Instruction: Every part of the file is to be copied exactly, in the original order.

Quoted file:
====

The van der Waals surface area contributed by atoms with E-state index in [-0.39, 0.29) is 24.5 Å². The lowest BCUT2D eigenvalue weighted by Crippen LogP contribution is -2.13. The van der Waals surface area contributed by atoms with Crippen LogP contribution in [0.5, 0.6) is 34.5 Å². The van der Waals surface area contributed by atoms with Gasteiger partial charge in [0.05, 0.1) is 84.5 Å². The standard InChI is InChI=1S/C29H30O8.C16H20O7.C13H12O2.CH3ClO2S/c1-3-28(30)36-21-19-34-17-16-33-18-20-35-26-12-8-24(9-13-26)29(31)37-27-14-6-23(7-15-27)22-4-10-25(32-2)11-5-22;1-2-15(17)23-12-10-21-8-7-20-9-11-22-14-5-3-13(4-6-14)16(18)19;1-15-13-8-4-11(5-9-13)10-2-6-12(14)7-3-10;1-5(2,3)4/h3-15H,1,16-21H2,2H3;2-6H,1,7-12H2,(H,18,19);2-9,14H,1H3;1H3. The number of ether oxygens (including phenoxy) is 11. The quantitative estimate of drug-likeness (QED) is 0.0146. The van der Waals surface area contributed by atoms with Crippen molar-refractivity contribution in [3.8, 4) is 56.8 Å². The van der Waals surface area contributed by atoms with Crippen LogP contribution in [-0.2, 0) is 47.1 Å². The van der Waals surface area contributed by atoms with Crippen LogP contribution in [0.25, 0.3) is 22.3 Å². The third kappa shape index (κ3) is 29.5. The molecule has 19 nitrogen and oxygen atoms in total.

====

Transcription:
The van der Waals surface area contributed by atoms with E-state index in [-0.39, 0.29) is 24.5 Å². The lowest BCUT2D eigenvalue weighted by Crippen LogP contribution is -2.13. The van der Waals surface area contributed by atoms with Crippen LogP contribution in [0.5, 0.6) is 34.5 Å². The van der Waals surface area contributed by atoms with Gasteiger partial charge in [0.05, 0.1) is 84.5 Å². The standard InChI is InChI=1S/C29H30O8.C16H20O7.C13H12O2.CH3ClO2S/c1-3-28(30)36-21-19-34-17-16-33-18-20-35-26-12-8-24(9-13-26)29(31)37-27-14-6-23(7-15-27)22-4-10-25(32-2)11-5-22;1-2-15(17)23-12-10-21-8-7-20-9-11-22-14-5-3-13(4-6-14)16(18)19;1-15-13-8-4-11(5-9-13)10-2-6-12(14)7-3-10;1-5(2,3)4/h3-15H,1,16-21H2,2H3;2-6H,1,7-12H2,(H,18,19);2-9,14H,1H3;1H3. The number of ether oxygens (including phenoxy) is 11. The quantitative estimate of drug-likeness (QED) is 0.0146. The van der Waals surface area contributed by atoms with Crippen molar-refractivity contribution in [3.8, 4) is 56.8 Å². The van der Waals surface area contributed by atoms with Crippen LogP contribution in [-0.2, 0) is 47.1 Å². The van der Waals surface area contributed by atoms with Crippen LogP contribution in [0.25, 0.3) is 22.3 Å². The third kappa shape index (κ3) is 29.5. The molecule has 19 nitrogen and oxygen atoms in total.